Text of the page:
Picture it for a moment. Steve Smith padded up at the crease, late on a crumbling day four SCG pitch. The fading summer light yellows his grass-stained whites. He’s courageously holding the tail together, with the team chasing an unlikely fourth innings total. The scoreboard marks 95 against his name. The crowd quietly murmurs away.


Suddenly the coach ‘JL’ is jumping and gesticulating wildly in the old green stand. News just in from pathology – you’re out of the test Steve, COVID-19 positive! The fourth player in as many days is heading for iso! That evening the call goes out to Sydney’s grade cricketers. ‘Are you free tomorrow? We’re running a few short at the SCG…’


This may all be a bit of lark on my part but on another level it is deadly serious. How many substitutes can a team make if it experiences a COVID-19 outbreak during a test match? No easy feat to manage in a contest which can last five days…


The challenge will be fundamentally different to the COVID-19 trials of the past. In 2020 and 2021, the name of the game was to avoid hotspots, isolate and negotiate with State politicians. Going forward it will be about keeping players COVID-19 free and on the field. This is one ‘industry’ which can’t default to working from home if a team member contracts COVID.


For now, the main debate ahead of the summer Ashes seems to be whether England will be allowed to have partners and family travelling on the same conditions as the players. More generally, it’s nigh impossible to predict how Australia’s state borders will look in two to three months’ time.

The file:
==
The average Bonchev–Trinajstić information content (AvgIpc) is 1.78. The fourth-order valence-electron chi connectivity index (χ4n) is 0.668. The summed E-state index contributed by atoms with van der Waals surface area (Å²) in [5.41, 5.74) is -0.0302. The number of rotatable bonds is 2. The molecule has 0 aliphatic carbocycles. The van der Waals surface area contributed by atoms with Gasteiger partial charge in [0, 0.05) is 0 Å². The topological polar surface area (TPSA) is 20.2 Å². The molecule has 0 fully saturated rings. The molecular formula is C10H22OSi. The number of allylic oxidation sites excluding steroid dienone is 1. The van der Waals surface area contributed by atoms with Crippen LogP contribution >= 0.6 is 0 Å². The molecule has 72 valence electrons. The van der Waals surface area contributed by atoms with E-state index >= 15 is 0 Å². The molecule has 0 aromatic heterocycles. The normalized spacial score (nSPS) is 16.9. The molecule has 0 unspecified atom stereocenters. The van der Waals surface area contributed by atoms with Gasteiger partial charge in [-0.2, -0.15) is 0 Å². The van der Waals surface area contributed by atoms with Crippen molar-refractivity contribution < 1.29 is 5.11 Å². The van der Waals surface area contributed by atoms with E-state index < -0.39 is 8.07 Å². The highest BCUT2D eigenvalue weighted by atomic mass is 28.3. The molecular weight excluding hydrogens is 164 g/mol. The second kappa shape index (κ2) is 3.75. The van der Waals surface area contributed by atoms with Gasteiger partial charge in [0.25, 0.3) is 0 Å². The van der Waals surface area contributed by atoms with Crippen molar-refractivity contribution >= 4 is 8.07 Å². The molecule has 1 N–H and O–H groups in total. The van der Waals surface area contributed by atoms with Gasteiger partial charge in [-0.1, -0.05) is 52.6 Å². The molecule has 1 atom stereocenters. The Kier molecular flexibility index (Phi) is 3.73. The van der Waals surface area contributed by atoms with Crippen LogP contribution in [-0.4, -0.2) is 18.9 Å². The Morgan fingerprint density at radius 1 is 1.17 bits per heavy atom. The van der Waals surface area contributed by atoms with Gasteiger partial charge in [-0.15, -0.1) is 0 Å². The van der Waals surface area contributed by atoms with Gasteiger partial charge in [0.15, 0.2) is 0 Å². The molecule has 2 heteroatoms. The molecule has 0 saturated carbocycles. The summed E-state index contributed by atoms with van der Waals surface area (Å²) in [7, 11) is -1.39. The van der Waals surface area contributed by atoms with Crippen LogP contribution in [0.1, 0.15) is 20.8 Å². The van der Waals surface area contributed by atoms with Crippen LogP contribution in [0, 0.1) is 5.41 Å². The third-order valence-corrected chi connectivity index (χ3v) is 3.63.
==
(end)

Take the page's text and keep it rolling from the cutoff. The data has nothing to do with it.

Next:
The northern hemisphere team sports are forerunners to the challenges our sporting codes will face We would do well to watch their experiences closely.








[5] Ibid.

[6] Ibid.

[7] Ibid.



The Tigers (Covid) Almanac 2020 will be published in the coming weeks. It will have all the usual features – a game by game account of the Tigers season – and will also include some of the best Almanac writing from the Covid winter.  Pre-order right now HERE



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About Lindsay Smelt

I am a writer, historian and economist based on the Victorian surf coast. I'm writing a new biography of the Australian poet Adam Lindsay Gordon – bringing Gordon’s extraordinary tale to life for a new generation. My work reveals new insights about Gordon, including the story of his birth and detailed discussion of his battles with mental health. I studied at the University of Melbourne and also currently work as an energy and environmental economist.


  1. Brian The Ruminator says

    That scare with the X Man threatened to send the Sox season into a tailspin. But the way they came back to level the series v the Rays and then get the first 2 v the Indians at home, including a walk off today, is a testament to the Fenway spirit.

  2. Kevin Densley says

    Fine piece, Lindsay, with some thought-provoking reflections. As an MLB fan myself, I appreciated your focus on that sport as a Covid case-in-point.

    On a much lighter note, I had to smile at your description of the Rays’ ball park: “looks like an upside-down salad bowl mixed with a circus tent”. Amusing stuff – this place is really quite tutti-frutti, isn’t it?

  3. Thanks for the comments Brian the Ruminator and Kevin!

    Brian – as might have been implied by my choice of case study, I am also a big Red Sox fan! Such an up and down season but hoping for a strong finish.

    Kevin – glad you enjoyed the piece. haha it is a bit tutti frutti indeed! The variety of the ballparks is certainly one of the endearing features of the game. Hope you enjoy the MLB playoffs!